— Norcross (@norcross) July 4, 2012
So I left my JS files alone. No big deal.
The thing to understand is that each time your site has to make an HTTP request while loading, more time is spent. So, minifying files can reduce the amount of requests and also give the browser everything it’s looking for in one file. Awesome.
I still wasn’t done, though. I guess Mark really motivated me, huh?
I cut my plugins in half with Jetpack and plugin-ism
First of all, let’s clear the air about plugins slowing down your website. Plugins do not slow down your website. Poorly written code slows down your website. If the plugins you choose to use are written poorly, they will slow down your website. If they are written well, they will not slow your site down.
With that being said, how do you know if your plugins use the best coding practices? Unless you’re a coder yourself, you really don’t know. So, fewer plugins could equal a faster site… in a perfect blogosphere.
Keeping with that assumption, I set out to cut the number of plugins that had potential to slow my site down. To make that happen, I went through a few simple steps.
- I asked myself if a plugin was necessary for my site. If it was, I kept it. If it wasn’t, I scrapped it.
- Of the remaining plugins, I examined them to see if they did exactly what I need them to do or if they did 40 different things, 39 of which were useless to me. I got rid of the plugins that did more than I needed and replaced them with plugins that focused specifically on what I needed.
- I made it my goal to be able to see all of my plugins on the screen without scrolling. This became an obsession.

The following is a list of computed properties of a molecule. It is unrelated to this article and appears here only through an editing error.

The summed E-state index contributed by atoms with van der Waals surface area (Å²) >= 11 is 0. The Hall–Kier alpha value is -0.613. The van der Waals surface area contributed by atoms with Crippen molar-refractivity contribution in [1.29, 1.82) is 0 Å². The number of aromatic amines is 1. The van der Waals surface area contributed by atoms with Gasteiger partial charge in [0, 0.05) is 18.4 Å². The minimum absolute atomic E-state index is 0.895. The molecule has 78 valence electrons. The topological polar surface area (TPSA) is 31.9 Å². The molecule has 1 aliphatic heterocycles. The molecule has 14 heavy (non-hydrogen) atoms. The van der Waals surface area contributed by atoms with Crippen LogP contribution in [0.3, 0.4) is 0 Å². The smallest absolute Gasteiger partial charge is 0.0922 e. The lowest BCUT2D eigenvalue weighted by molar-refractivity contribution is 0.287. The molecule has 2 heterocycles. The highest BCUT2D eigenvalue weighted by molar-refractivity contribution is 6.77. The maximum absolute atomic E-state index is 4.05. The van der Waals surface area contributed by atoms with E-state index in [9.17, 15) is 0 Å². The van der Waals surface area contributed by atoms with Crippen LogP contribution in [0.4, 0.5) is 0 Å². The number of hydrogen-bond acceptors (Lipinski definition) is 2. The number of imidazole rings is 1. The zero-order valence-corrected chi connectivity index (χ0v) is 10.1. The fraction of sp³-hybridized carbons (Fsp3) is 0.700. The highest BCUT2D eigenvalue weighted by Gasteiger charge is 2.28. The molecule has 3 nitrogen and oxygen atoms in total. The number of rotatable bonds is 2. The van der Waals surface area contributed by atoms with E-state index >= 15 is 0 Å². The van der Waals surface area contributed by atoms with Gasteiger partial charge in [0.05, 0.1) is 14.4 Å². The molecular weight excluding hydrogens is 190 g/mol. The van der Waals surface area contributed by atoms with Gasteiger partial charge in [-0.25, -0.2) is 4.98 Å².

Here are the results of my plugin elimination campaign:
Only nine plugins! I can’t really get too excited about that, though, because I don’t really even need all nine of those. Display Widgets, WordPress Popular Posts, and OpenHook are just me being lazy.
Why I use Raw HTML is explained in my article about Aweber form formatting. WP-PageNavi is for my homepage pagination. It’s just convenient. What more can I say?
The key to this transformation lies in the Jetpack plugin. Because of Jetpack, I was able to get rid of a few plugins and use something that is heavily promoted by WordPress itself and super cool.
In the process, I was able to drop:
- DISQUS Commenting System
- WP – Statistics (for site analytics)
- Fast Secure Contact Form
- Social Sharing Toolkit
Jetpack has built-in, easy-to-use features that handle all the above. Not only that, it also has other features like:
- Security and Backup Services
- URL Shortener (I wrote about it here)
- Blog Subscription Options
- Shortcode Embedding of Popular Media
- Enhanced Image Galleries
- And plenty of other features
If you’ve heard the hype about Jetpack, it’s safe to believe. I’ve seen it called the mother of all plugins. I don’t really know what that means, but it’s awesome.
Attention Thesis 1.x Users! (Look Down)
Jetpack’s commenting system is great. However, you’ll run into a very small issue when you first install it in the place of whatever commenting system you were using. It will not display.
You will not lose any comments when this happens, so don’t freak out.
Girlie from the DIY Themes Forums was all over this issue, though. The fix is about as easy as a fix can be. All you have to do uncheck the Comment Form selection in your Thesis Design Options is add one simple line of code to your
Boom… your Jetpack comments are live.
Attention Thesis 1.x Users! (Look Up)
I should also add that if you are switching from DISQUS to Jetpack, you should make sure all of your comments have been synced to your site before you make the move.